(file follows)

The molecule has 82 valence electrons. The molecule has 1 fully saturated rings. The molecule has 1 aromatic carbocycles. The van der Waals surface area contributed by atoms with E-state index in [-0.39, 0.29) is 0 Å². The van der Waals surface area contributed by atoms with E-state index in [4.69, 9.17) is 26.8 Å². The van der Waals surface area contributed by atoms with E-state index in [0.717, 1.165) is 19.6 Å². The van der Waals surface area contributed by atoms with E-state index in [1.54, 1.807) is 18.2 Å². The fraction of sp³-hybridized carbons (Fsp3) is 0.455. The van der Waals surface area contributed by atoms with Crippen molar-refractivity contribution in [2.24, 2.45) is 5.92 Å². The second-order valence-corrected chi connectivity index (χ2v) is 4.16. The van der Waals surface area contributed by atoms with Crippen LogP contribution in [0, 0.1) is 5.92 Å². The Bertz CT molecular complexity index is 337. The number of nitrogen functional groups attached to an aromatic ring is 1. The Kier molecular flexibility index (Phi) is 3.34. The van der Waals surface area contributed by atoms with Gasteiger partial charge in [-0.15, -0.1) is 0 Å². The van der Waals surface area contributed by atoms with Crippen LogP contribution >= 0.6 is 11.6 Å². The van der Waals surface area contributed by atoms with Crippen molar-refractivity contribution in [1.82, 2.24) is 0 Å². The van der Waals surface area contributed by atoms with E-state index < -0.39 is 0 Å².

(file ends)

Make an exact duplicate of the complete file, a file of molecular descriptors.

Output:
The molecule has 82 valence electrons. The molecule has 1 fully saturated rings. The molecule has 1 aromatic carbocycles. The van der Waals surface area contributed by atoms with E-state index in [-0.39, 0.29) is 0 Å². The van der Waals surface area contributed by atoms with E-state index in [4.69, 9.17) is 26.8 Å². The van der Waals surface area contributed by atoms with E-state index in [0.717, 1.165) is 19.6 Å². The van der Waals surface area contributed by atoms with E-state index in [1.54, 1.807) is 18.2 Å². The fraction of sp³-hybridized carbons (Fsp3) is 0.455. The van der Waals surface area contributed by atoms with Crippen molar-refractivity contribution in [2.24, 2.45) is 5.92 Å². The second-order valence-corrected chi connectivity index (χ2v) is 4.16. The van der Waals surface area contributed by atoms with Crippen LogP contribution in [0, 0.1) is 5.92 Å². The Bertz CT molecular complexity index is 337. The number of nitrogen functional groups attached to an aromatic ring is 1. The Kier molecular flexibility index (Phi) is 3.34. The van der Waals surface area contributed by atoms with Gasteiger partial charge in [-0.15, -0.1) is 0 Å². The van der Waals surface area contributed by atoms with Crippen LogP contribution >= 0.6 is 11.6 Å². The van der Waals surface area contributed by atoms with Crippen molar-refractivity contribution in [1.82, 2.24) is 0 Å². The van der Waals surface area contributed by atoms with E-state index < -0.39 is 0 Å².